Belonging to the subfamily of hummingbirds known as Hermits, the Band-tailed Barbthroat is a medium sized, olive-colored hummingbird with a striking black and white tail. They love heliconia nectar, as well as nectar from other tubular flowers and supplement their diet with small arthropods. Hermits tend to lack the vibrant, iridescent plumage hummingbirds are known for, as they reside deep in the forests and woodlands of the central and south Americas where such flashy plumage would be less advantageous.
While I watched these little birds zip about and feed from the heliconia flowers, I noticed that there seemed to be system to their feeding, almost as though they were on a schedule where they fed on a patch of flowers at particular locations around the same time each day.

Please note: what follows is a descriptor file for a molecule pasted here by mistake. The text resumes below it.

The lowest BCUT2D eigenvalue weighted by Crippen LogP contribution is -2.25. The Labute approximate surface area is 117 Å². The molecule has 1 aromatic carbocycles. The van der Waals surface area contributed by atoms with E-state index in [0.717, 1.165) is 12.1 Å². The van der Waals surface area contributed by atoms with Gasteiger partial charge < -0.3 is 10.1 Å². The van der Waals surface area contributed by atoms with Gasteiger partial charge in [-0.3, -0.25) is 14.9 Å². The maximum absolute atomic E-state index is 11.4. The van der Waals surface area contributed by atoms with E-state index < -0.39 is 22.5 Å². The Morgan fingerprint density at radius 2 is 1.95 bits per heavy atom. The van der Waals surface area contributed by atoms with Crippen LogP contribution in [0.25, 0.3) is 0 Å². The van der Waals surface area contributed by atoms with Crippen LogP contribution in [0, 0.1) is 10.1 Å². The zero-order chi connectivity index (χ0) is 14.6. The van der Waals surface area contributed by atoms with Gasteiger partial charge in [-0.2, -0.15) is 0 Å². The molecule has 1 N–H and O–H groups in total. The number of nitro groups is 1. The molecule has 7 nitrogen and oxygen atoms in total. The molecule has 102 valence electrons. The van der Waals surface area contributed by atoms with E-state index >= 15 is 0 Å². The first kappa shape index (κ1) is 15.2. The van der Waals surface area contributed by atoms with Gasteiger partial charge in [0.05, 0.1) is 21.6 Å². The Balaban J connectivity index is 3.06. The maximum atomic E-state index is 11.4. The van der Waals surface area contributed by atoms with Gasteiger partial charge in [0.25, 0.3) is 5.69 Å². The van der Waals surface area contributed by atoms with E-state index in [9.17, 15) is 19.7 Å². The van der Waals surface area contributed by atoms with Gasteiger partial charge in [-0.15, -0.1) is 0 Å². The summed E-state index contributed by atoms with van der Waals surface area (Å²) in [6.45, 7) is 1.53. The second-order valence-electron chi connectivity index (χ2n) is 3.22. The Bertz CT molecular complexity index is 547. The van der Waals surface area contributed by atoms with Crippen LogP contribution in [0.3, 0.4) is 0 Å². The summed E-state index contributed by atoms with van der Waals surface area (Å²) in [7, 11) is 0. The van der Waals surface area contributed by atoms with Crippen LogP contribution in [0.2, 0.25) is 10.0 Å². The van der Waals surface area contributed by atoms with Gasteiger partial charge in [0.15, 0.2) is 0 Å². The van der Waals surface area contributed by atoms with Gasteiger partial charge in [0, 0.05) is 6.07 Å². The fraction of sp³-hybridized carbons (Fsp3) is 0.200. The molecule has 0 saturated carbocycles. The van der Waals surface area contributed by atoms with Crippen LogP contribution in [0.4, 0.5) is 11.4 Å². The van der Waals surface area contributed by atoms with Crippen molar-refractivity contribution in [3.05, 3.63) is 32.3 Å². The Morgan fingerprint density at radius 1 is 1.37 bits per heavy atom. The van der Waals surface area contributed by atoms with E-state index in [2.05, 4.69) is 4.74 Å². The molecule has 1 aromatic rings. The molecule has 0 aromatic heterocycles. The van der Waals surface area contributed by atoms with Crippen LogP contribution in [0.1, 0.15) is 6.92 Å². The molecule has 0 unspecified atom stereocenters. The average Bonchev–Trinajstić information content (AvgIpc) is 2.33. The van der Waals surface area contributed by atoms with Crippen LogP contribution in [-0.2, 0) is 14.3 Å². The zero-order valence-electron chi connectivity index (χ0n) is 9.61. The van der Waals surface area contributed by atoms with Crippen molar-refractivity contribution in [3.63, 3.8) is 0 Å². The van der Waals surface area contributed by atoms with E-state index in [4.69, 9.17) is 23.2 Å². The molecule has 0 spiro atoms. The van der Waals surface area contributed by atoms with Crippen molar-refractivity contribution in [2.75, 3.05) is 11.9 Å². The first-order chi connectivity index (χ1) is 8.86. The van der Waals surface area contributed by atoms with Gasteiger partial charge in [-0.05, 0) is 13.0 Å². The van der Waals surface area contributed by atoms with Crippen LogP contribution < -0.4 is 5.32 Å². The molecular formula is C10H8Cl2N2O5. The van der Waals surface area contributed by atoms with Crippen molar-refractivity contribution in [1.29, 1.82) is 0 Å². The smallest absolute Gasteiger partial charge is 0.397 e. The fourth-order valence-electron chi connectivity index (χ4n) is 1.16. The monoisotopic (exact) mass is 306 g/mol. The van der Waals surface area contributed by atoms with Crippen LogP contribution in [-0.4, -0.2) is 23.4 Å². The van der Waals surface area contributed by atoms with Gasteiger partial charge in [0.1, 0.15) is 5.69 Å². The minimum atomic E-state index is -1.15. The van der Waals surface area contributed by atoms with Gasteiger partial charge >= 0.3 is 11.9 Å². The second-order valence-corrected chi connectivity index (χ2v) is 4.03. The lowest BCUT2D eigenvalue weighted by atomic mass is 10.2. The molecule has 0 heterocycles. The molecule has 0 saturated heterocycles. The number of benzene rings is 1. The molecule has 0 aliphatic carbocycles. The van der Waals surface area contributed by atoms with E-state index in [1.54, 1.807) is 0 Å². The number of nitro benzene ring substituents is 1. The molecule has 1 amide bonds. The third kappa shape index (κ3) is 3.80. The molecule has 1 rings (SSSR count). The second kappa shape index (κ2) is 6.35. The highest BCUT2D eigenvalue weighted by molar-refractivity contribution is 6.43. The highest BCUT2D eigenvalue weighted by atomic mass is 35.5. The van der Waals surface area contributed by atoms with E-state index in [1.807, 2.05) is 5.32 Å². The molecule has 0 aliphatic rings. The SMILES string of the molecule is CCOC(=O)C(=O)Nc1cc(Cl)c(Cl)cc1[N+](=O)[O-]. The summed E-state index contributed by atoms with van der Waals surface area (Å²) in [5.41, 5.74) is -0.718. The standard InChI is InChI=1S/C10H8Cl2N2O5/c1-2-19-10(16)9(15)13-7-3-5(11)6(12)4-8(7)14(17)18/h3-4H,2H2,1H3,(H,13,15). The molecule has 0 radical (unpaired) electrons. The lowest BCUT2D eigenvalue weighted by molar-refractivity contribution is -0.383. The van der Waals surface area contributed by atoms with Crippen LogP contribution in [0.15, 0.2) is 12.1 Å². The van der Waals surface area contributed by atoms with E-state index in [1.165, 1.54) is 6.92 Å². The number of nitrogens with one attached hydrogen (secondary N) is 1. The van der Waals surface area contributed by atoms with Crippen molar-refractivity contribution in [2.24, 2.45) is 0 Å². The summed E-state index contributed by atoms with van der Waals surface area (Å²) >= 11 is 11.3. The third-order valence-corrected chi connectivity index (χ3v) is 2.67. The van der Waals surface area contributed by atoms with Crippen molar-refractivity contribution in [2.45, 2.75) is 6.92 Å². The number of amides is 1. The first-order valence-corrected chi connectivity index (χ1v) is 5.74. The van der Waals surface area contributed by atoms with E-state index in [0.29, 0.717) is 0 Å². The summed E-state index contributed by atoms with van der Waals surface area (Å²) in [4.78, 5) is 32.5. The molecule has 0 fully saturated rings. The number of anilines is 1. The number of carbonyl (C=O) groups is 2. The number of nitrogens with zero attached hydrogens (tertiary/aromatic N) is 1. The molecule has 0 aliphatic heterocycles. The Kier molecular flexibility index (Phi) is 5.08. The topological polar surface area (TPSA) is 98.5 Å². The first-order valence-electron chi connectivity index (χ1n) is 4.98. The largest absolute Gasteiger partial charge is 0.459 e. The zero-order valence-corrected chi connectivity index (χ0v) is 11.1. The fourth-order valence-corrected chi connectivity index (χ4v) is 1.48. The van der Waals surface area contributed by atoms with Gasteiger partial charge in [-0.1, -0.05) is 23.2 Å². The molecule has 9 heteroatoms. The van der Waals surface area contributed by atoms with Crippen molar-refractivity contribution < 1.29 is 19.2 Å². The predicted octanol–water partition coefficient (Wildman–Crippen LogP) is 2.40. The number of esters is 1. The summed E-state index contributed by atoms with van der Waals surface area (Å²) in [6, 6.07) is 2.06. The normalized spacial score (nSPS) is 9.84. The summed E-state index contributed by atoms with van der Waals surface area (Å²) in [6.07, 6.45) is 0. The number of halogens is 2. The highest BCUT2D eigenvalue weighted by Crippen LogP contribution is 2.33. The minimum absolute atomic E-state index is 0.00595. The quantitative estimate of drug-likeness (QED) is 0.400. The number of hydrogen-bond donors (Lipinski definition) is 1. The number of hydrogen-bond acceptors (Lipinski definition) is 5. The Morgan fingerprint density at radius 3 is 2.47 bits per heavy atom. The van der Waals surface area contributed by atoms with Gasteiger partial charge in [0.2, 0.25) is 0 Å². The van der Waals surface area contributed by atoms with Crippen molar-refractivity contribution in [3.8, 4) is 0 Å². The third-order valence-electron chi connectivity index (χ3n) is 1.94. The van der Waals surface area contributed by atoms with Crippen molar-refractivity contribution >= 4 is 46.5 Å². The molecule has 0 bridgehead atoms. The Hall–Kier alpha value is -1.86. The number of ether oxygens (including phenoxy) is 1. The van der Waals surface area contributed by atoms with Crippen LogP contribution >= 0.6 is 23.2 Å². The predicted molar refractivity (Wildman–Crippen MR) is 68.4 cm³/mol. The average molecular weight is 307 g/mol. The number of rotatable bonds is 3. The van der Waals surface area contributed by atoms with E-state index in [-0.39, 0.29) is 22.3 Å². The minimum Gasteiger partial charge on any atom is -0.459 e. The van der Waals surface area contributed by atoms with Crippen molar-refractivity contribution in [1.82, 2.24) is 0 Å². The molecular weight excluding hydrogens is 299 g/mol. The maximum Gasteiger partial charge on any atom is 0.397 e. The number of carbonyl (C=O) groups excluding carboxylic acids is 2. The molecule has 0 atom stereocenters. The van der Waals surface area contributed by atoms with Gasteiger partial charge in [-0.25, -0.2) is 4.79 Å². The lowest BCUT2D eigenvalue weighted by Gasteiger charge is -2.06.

Turns out, Band-tailed Barbthroats (along with other hummers, bees, butterflies and some fruit eating mammals) engage in something called “Trap-line” feeding, where they visit a sequence of flowering plants in a particular, repeatable fashion. Compared to random foraging, this strategy allows them to save energy while also giving plants time to replenish their nectar.
Osa Conservation. "Featured Bird: Band-tailed Barbthroat", June 22, 2021. https://osaconservation.org/featured-bird-band-tailed-barbthroat/
Maria Cristina Tello-Ramos, T. Andrew Hurly, Susan D. Healy, Traplining in hummingbirds: flying short-distance sequences among several locations, Behavioral Ecology, Volume 26, Issue 3, May-June 2015, Pages 812–819, https://doi.org/10.1093/beheco/arv014